MUNICH — Airbus Defence and Space, formerly named Astrium, rendered homage to its newest commercial launch competitor, Space Exploration Technologies Corp. (), saying the Hawthorne, Calif., company has been able to retain a focus on cost efficiency without veering off into fascinating but unnecessary engineering challenges.
Company officials also described how it will use the reorganization inside the Airbus Group — the new name for the former EADS and Europe’s biggest aerospace company — to find synergies between the construction of Earth observation and telecommunications satellites, and between electronics components for military aircraft and for satellites, to improve profitability.
Airbus Defence and Space includes the former Astrium, Cassidian and Airbus Military divisions of Airbus Group.
In informal briefings here Dec. 18, conducted with the agreement that no company officials would be named, company managers discussed why they plan more workforce reductions and what they expect from their core European government customers.
One official said to expect Airbus Defence and Space to be much more aggressive on export markets despite the occasional disadvantage of working in euros as compared with U.S. dollars.
“We will not lose on price,” promised this official. “We’ll get our costs down to competitive levels and we will not lose on price. We’ll win on performance.”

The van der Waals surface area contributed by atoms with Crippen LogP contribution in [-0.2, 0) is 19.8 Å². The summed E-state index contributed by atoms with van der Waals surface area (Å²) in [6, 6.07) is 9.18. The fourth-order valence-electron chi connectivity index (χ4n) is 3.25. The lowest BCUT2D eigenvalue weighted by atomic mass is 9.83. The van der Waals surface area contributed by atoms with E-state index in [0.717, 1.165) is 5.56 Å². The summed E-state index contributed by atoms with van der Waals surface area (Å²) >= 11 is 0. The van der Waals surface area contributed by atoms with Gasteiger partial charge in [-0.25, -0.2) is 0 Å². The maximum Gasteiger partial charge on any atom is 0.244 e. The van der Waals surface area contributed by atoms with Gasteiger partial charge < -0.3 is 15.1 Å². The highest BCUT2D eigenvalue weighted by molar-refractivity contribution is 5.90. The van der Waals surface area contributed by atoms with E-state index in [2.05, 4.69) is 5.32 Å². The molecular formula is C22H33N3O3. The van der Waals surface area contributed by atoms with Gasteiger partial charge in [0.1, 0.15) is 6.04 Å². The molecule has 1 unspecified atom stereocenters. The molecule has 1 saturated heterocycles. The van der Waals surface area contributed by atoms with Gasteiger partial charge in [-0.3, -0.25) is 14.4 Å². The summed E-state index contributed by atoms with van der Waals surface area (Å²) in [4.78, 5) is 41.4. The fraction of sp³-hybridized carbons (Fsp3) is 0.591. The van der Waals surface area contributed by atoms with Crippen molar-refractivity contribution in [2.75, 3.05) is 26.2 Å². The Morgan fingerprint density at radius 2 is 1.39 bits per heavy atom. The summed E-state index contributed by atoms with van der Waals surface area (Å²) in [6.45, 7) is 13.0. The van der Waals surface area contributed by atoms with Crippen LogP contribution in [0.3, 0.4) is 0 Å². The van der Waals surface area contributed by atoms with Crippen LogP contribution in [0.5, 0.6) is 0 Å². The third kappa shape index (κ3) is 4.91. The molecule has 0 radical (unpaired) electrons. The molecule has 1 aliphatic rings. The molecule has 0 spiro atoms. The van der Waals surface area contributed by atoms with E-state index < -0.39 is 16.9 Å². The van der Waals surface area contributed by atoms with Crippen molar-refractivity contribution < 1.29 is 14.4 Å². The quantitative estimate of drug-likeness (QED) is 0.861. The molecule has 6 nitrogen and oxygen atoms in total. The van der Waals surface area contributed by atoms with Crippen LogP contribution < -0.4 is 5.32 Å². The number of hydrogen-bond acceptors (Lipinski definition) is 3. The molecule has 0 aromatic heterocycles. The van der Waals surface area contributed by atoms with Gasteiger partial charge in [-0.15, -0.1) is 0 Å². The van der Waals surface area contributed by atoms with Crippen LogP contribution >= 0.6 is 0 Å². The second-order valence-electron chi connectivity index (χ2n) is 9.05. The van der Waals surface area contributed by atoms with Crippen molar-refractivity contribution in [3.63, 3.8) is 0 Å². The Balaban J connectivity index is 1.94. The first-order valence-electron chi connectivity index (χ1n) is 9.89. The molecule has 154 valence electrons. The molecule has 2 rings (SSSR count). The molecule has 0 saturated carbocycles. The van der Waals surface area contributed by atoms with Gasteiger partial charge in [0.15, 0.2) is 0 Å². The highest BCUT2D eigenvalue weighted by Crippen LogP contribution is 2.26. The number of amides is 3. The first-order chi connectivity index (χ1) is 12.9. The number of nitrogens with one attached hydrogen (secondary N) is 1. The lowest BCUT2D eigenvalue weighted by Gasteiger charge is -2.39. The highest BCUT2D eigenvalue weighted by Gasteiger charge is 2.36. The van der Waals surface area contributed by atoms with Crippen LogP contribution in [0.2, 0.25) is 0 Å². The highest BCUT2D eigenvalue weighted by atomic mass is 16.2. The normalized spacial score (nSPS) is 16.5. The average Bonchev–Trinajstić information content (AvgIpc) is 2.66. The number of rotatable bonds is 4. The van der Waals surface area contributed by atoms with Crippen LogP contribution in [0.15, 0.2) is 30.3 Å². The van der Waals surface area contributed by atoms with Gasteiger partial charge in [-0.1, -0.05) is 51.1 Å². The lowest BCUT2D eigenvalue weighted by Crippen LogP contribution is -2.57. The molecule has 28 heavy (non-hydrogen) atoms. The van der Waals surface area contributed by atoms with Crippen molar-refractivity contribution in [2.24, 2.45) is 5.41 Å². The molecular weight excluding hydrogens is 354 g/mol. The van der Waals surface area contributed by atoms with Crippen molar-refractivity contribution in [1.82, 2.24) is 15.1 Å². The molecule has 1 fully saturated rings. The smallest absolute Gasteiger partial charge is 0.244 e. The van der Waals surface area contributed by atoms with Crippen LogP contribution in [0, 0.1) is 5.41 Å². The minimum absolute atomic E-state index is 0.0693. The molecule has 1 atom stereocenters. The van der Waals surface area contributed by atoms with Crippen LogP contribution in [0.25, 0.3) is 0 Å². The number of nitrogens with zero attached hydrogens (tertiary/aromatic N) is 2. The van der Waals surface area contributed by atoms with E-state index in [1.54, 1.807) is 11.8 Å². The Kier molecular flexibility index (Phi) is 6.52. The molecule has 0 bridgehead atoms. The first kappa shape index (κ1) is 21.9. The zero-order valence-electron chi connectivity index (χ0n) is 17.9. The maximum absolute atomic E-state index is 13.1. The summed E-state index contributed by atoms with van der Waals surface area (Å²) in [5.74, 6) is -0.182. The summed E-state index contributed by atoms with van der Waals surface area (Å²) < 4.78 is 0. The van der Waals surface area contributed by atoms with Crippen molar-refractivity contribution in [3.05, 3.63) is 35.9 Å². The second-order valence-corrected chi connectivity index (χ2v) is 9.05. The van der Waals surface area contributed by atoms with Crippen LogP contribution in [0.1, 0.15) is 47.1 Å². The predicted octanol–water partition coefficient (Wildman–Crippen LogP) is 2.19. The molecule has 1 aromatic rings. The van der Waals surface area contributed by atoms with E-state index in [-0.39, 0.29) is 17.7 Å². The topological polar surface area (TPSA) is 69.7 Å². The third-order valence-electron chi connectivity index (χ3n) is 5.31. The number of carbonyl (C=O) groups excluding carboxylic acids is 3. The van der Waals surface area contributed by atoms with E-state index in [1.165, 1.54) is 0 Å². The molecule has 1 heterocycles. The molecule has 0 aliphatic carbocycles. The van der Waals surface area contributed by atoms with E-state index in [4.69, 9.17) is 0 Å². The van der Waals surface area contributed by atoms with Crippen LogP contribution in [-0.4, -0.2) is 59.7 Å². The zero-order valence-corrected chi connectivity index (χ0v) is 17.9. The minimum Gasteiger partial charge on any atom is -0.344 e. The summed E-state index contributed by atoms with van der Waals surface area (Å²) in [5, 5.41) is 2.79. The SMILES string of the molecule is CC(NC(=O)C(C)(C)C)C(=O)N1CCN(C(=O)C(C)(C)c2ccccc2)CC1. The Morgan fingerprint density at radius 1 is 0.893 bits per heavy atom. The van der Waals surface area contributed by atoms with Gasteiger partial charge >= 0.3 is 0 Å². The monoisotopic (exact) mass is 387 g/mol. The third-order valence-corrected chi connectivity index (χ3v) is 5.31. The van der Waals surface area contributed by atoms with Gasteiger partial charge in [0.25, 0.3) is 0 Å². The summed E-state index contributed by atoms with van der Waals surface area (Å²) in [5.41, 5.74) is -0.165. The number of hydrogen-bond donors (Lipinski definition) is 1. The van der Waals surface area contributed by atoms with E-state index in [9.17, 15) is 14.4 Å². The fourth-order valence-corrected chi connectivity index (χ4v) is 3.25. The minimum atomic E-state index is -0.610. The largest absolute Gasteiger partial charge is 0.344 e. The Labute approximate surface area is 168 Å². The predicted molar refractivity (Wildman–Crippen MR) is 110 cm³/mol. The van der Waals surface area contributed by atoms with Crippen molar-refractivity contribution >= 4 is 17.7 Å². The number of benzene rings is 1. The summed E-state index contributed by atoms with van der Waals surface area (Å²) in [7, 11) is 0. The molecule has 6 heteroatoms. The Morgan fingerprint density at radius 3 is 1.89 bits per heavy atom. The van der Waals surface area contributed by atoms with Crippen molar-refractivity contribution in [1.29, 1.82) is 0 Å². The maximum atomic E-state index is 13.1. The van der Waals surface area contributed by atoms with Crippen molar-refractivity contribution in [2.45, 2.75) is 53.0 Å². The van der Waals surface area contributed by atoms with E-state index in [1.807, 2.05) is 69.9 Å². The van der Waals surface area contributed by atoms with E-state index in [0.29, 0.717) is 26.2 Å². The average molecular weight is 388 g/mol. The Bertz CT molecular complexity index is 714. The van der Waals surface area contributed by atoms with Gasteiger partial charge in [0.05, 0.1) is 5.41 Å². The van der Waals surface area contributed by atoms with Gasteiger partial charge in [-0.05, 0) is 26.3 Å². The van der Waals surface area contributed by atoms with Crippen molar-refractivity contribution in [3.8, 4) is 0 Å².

How that promise will work into the company’s portfolio is unclear. The remarks came the same day the Brazilian government selected Sweden’s lower-cost Grippen fighter jet over Airbus’ Eurofighter.
Countering the negative effect of the euro, an official said, is the fact that some nations currently would prefer not to conduct defense and space business with U.S. contractors. “This can certainly play to our advantage in the current environment,” the official said.
The hat tip to SpaceX, which on Dec. 4 successfully launched its first mission for a large commercial satellite fleet operator,of Luxembourg, was perhaps the most surprising of the comments.
“They have been able to work on industrialization of the Falcon rocket without being waylaid by development issues,” said one Airbus official, whose company is prime contractor for Europe’s Ariane 5 rocket.
“They needed nine times the power of their Merlin 1D engine for their intended markets. In Europe we would have attacked the issue with a beautiful [research and development] program, costing hundreds of millions, to develop an engine with nine times the power. What did SpaceX do? They put nine Merlin engines on the Falcon 9 first stage. The result: Problem solved.”
An official said Airbus Defence and Space sent two of its best engineers to SpaceX sometime back to take a close look at the Hawthorne operation and to return with an assessment of whether the SpaceX way of business withstood harsh scrutiny.
“They came back and told us: ‘Yes, they’re going to do it,’” said one official. “When you consider who these guys were — one was our former chief technical officer, Robert Laine — we pretty much knew then what to expect.”